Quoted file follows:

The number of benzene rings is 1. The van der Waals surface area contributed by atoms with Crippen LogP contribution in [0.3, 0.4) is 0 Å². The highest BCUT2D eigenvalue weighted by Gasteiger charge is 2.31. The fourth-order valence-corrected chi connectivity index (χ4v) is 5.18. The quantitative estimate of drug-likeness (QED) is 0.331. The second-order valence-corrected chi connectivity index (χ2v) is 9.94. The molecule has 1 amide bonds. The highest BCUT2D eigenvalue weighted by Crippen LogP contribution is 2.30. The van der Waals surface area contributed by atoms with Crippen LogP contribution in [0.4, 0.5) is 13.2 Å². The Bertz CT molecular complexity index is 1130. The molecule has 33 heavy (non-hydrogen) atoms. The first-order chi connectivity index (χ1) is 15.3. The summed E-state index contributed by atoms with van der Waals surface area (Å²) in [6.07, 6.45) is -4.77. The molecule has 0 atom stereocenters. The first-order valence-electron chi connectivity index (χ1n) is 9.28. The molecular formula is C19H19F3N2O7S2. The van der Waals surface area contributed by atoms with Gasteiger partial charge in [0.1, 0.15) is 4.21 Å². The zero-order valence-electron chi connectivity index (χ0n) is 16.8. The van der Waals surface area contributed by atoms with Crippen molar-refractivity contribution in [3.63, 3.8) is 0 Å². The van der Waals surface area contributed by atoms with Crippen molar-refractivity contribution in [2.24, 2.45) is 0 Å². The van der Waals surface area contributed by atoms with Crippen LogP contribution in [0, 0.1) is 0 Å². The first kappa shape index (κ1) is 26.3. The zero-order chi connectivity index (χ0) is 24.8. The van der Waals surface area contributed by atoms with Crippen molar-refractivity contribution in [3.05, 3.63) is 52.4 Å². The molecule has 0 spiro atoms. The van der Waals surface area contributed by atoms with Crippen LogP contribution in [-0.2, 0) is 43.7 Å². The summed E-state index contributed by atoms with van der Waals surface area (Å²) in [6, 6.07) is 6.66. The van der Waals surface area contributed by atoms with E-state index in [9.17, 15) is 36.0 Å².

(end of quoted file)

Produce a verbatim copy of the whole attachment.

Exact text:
The number of benzene rings is 1. The van der Waals surface area contributed by atoms with Crippen LogP contribution in [0.3, 0.4) is 0 Å². The highest BCUT2D eigenvalue weighted by Gasteiger charge is 2.31. The fourth-order valence-corrected chi connectivity index (χ4v) is 5.18. The quantitative estimate of drug-likeness (QED) is 0.331. The second-order valence-corrected chi connectivity index (χ2v) is 9.94. The molecule has 1 amide bonds. The highest BCUT2D eigenvalue weighted by Crippen LogP contribution is 2.30. The van der Waals surface area contributed by atoms with Crippen LogP contribution in [0.4, 0.5) is 13.2 Å². The Bertz CT molecular complexity index is 1130. The molecule has 33 heavy (non-hydrogen) atoms. The first-order chi connectivity index (χ1) is 15.3. The summed E-state index contributed by atoms with van der Waals surface area (Å²) in [6.07, 6.45) is -4.77. The molecule has 0 atom stereocenters. The first-order valence-electron chi connectivity index (χ1n) is 9.28. The molecular formula is C19H19F3N2O7S2. The van der Waals surface area contributed by atoms with Gasteiger partial charge in [0.1, 0.15) is 4.21 Å². The zero-order valence-electron chi connectivity index (χ0n) is 16.8. The van der Waals surface area contributed by atoms with Crippen molar-refractivity contribution in [3.63, 3.8) is 0 Å². The van der Waals surface area contributed by atoms with Crippen molar-refractivity contribution in [2.24, 2.45) is 0 Å². The van der Waals surface area contributed by atoms with Crippen LogP contribution in [0, 0.1) is 0 Å². The first kappa shape index (κ1) is 26.3. The zero-order chi connectivity index (χ0) is 24.8. The van der Waals surface area contributed by atoms with Crippen molar-refractivity contribution in [3.05, 3.63) is 52.4 Å². The molecule has 0 spiro atoms. The van der Waals surface area contributed by atoms with Crippen LogP contribution in [-0.2, 0) is 43.7 Å². The summed E-state index contributed by atoms with van der Waals surface area (Å²) in [6, 6.07) is 6.66. The van der Waals surface area contributed by atoms with E-state index in [9.17, 15) is 36.0 Å².